The Old Testament and Christ both pronounce Sinai as that which is to be replaced by “The Good” and it is the fact of “The Good” which you are asserting does not exist right now, namely love’s timeless reciprocity (…the irreducible nature of the Triune God…), which in fact *is*, still, the highest ethic, which therefore still *is* God’s created paradigm and His Decree of *that* terminal substratum. If “The Good” cannot exist unless Man volitionally embrrace it then you are now talking about some peculiar Non-Christian religion in which [1] Man is God and [2] the necessary is beholden to the contingent.

    And so we arrive again at your logical absurdity:

    Reality’s fundamental “rock-bottom” can be changed (…you are telling us…) by the volitional motions (…whether inside or outside of Eden…) of a contingent being (…Man…) within that reality.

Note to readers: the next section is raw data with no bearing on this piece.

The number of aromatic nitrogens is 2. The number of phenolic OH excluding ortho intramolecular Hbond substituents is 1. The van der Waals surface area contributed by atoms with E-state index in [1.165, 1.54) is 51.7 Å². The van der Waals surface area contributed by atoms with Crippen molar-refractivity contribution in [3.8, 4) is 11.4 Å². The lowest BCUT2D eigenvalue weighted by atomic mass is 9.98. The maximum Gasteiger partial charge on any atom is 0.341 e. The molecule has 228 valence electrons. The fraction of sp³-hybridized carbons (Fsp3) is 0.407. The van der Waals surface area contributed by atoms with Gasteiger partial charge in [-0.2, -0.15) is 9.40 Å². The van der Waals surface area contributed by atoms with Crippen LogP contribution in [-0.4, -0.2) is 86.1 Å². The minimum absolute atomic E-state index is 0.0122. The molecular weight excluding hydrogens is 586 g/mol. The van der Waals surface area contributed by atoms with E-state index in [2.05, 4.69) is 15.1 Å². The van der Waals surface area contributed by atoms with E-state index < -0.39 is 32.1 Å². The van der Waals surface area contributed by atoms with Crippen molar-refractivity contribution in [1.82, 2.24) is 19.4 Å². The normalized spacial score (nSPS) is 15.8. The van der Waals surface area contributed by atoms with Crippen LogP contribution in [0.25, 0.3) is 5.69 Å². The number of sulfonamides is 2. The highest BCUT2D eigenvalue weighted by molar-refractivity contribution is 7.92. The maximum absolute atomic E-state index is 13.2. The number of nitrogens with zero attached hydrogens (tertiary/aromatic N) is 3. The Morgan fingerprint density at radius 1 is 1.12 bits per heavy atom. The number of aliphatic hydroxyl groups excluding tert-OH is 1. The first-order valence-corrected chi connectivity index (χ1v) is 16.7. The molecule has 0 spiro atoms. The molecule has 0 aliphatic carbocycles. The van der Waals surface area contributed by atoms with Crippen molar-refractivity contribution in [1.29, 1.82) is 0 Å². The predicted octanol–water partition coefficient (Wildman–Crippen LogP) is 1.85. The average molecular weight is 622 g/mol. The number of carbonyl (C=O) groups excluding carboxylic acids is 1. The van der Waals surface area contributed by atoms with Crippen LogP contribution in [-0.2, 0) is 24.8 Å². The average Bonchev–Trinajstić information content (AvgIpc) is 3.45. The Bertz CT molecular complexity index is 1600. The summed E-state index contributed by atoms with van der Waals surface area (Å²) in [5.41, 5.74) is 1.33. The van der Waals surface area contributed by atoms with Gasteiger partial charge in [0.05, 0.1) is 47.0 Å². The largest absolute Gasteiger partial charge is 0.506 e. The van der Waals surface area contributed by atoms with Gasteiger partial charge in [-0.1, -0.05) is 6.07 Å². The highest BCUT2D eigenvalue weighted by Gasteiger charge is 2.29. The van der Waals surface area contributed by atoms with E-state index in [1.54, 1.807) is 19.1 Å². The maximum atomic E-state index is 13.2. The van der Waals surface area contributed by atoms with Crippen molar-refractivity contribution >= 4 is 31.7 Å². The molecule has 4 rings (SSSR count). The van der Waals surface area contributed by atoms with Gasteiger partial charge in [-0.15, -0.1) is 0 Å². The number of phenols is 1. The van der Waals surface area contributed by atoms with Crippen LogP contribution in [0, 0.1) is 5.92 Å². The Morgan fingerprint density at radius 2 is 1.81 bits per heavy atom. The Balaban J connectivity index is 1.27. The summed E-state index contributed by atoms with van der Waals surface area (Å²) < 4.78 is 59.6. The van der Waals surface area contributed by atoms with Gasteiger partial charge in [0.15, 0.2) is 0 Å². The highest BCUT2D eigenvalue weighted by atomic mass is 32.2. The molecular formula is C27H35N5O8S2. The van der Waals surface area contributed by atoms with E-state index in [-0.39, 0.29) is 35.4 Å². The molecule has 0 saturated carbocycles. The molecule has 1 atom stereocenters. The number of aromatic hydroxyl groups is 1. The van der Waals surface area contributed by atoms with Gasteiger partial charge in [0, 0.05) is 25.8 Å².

You are asserting that God did create such a world and that Man’s volitional motions magically changed that world’s irreducible substratum.

    Think about how absurd that claim — your claim — is as it makes of Man the final metric.

    That assertion — your assertion — that God created an Ocean and that Man changed the fundamental nature of that Ocean again turns on the bizarre and even impossible premise that a fish in an ocean can change the fundamental nature of that ocean by its volitional motions within that ocean. But, again, not only is that absurd but it also contradicts both the OT and the NT as they each appeal to reality’s fundamental nature.

    The Living Water never has left, nor changed, just as the fabric of love’s timeless reciprocity which defines our world never has stopped existing.

    If it *were* to stop existing (…and you say it has…) then our created reality would by necessity also stop existing.

    Think about it.

  116. scbrownlhrm

    Roger,